Trump taps Boehner foe as budget chief
President-elect Donald Trump said he will nominate Representative Mick Mulvaney, a founding member of an outspoken group of fiscal conservatives who helped oust a former U.S. House speaker, to be director of the Office of Management and Budget.
“We are going to do great things for the American people with Mick Mulvaney,” Trump said Saturday in an e-mailed statement. “Right now we are nearly $20 trillion in debt, but Mick is a very high-energy leader with deep convictions for how to responsibly manage our nation’s finances and save our country from drowning in red ink.”
Since arriving in Congress as part of the Republican Tea Party wave elected in 2010, Mulvaney hasbeen one of the most pugilistic advocates for cutting government spending.
“The Trump administration will restore budgetary and fiscal sanity back in Washington after eight years of an out-of-control, tax-and-spend financial agenda, ” Mulvaney, 49, of South Carolina said in the statement. “Each day, families across our nation make disciplined choices about how to spend their hard-earned money, and the federal government should exercise the same discretion that hardworking Americans do every day.”
In 2011 he co-authored a measure passed by the House that would have slashed spending while conditioning a $2.4 trillion debt-ceiling increase on passage of a constitutional amendment to balance the budget and make it harder to raise taxes.
He also helped lead an effort to defund or delay Obamacare that resulted in a 16-day government shutdown in 2013. As OMB chief, he would run the office responsible for implementing future shutdowns should they occur.
Representative John Yarmuth of Kentucky, who will be the top Democrat on the House Budget Committee next year, called Mulvaney a friend and said he put in some good words for him with Trump’s transition team at Mulvaney’s request. But he added that he has some concerns about Mulvaney as OMB chief.
“The one problem I would have with him is I know that when we shut the government down a few years ago, he was one who said that it’s OK to shut the government down,” Yarmuth said in an interview on C-Span’s Newsmakers program. “I’d like to hear him in confirmation hearings say one of the directives of a budget director is to avoid shutting the government down, and avoid defaulting on the national debt.”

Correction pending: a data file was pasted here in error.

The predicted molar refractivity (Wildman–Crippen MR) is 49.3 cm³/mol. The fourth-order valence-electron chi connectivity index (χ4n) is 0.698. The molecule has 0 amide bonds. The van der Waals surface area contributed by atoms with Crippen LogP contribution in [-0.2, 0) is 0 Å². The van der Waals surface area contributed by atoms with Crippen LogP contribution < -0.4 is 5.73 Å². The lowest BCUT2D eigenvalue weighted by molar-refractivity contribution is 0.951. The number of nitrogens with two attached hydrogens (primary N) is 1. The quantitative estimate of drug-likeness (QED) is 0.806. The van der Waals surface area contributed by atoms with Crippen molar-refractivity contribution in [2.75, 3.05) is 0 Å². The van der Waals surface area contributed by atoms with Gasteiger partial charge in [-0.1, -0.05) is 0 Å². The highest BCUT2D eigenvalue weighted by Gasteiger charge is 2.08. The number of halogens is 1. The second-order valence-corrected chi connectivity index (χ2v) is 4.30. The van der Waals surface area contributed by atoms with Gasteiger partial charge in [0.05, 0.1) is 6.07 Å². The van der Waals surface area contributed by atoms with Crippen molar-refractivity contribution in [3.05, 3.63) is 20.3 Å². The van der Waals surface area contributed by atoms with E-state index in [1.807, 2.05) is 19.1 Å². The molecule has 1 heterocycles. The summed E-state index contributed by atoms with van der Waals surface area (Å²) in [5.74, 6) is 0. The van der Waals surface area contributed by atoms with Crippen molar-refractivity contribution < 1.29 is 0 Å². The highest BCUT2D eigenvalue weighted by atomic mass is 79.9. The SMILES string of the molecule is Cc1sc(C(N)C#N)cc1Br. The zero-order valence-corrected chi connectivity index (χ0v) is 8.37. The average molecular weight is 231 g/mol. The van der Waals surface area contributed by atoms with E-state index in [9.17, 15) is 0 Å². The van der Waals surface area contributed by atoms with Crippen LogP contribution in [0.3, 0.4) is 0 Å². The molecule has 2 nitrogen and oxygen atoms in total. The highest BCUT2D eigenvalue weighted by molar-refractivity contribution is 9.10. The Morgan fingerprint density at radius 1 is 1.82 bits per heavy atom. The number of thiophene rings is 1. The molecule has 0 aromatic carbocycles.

Hit the Ground Running
Fellow South Carolinian lawmakers lauded Mulvaney. “He’s done his homework when it comes to the federal budget and will hit the ground running in this very important job,” Senator Lindsey Graham said in a statement posted on Twitter. Said Representative Trey Gowdy, “Mick is incredibly bright and capable, and I have no doubt his conservative principles will help restore our nation’s fiscal health.”
Mulvaney has also drawn the ire of some fellow conservatives for his efforts to cut certain Pentagon spending, including writing a 2012 amendment with liberal Democrat Representative Barney Frank of Massachusetts that would have frozen defense spending.
“We need to stop measuring our commitment to national defense by how much we spend, and look more closely at how we spend our money,” Mulvaney said in a 2013 op-ed.
His selection by Trump comes as some Republicans in Congress are demanding more defense spending, and the president-elect has promised to invest more in the military. Mulvaney’s nomination will be subject to confirmation by the Senate.
Mulvaney helped create the House Freedom Caucus — a group of about three-dozen spending hawks that battled with former Speaker John Boehner over his compromises with moderates and Democrats on spending bills. Boehner resigned last year and his successor, Speaker Paul Ryan, insisted he wouldn’t take the job unless he had Freedom Caucus support.
Ryan, who served with Mulvaney on the House budget committee, returned the favor on Saturday. “Mick Mulvaney is the absolute right choice,” he said in a statement. “He has been a conservative reformer from day one, proposing solutions to fix the budget process and our regulatory system. At OMB, he will lead the work he has started to improve the way government does the people’s business.”
Mulvaney was also among the House Republicans who refused to pay dues to the National Republican Congressional Committee, complaining the group was too close to the party establishment and might be working against some conservatives in primaries.
The South Carolinian serves on the House Financial Services Committee and the House Oversight and Government Reform Committee, and previously was a member of the Small Business and Budget panels.
He earned an undergraduate degree from Georgetown University and a law degree from the University of North Carolina at Chapel Hill.After working in private legal practice and in his family’s home-building business, he became an owner-operator of a regional restaurant chain.
Mulvaney entered politics when he was elected to the South Carolina House in 2006. He had been viewed as a potential candidate for governor of South Carolina in 2018, but Trump’s selection of current Governor Nikki Haley to be United Nations ambassador could lift the current lieutenant governor into the spot and make it harder for others to run.
To contact the reporter on this story: Billy House in Washington at firstname.lastname@example.org.